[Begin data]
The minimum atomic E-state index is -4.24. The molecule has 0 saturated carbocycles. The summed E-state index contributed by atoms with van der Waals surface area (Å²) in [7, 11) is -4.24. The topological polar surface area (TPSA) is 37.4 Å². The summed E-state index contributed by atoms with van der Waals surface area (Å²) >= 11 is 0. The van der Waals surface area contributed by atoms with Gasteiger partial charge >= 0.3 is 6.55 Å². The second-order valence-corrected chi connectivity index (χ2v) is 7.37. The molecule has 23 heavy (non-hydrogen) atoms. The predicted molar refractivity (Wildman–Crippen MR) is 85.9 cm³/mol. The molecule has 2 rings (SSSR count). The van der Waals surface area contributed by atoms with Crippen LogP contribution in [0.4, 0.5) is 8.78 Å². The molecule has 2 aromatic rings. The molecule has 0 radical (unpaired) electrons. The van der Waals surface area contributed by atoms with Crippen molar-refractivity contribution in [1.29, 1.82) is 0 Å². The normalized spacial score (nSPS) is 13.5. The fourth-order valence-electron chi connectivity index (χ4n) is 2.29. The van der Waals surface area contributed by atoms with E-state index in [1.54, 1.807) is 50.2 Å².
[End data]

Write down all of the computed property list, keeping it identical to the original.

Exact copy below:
The minimum atomic E-state index is -4.24. The molecule has 0 saturated carbocycles. The summed E-state index contributed by atoms with van der Waals surface area (Å²) in [7, 11) is -4.24. The topological polar surface area (TPSA) is 37.4 Å². The summed E-state index contributed by atoms with van der Waals surface area (Å²) >= 11 is 0. The van der Waals surface area contributed by atoms with Gasteiger partial charge >= 0.3 is 6.55 Å². The second-order valence-corrected chi connectivity index (χ2v) is 7.37. The molecule has 23 heavy (non-hydrogen) atoms. The predicted molar refractivity (Wildman–Crippen MR) is 85.9 cm³/mol. The molecule has 2 rings (SSSR count). The van der Waals surface area contributed by atoms with Crippen LogP contribution in [0.4, 0.5) is 8.78 Å². The molecule has 2 aromatic rings. The molecule has 0 radical (unpaired) electrons. The van der Waals surface area contributed by atoms with Crippen molar-refractivity contribution in [1.29, 1.82) is 0 Å². The normalized spacial score (nSPS) is 13.5. The fourth-order valence-electron chi connectivity index (χ4n) is 2.29. The van der Waals surface area contributed by atoms with E-state index in [1.54, 1.807) is 50.2 Å².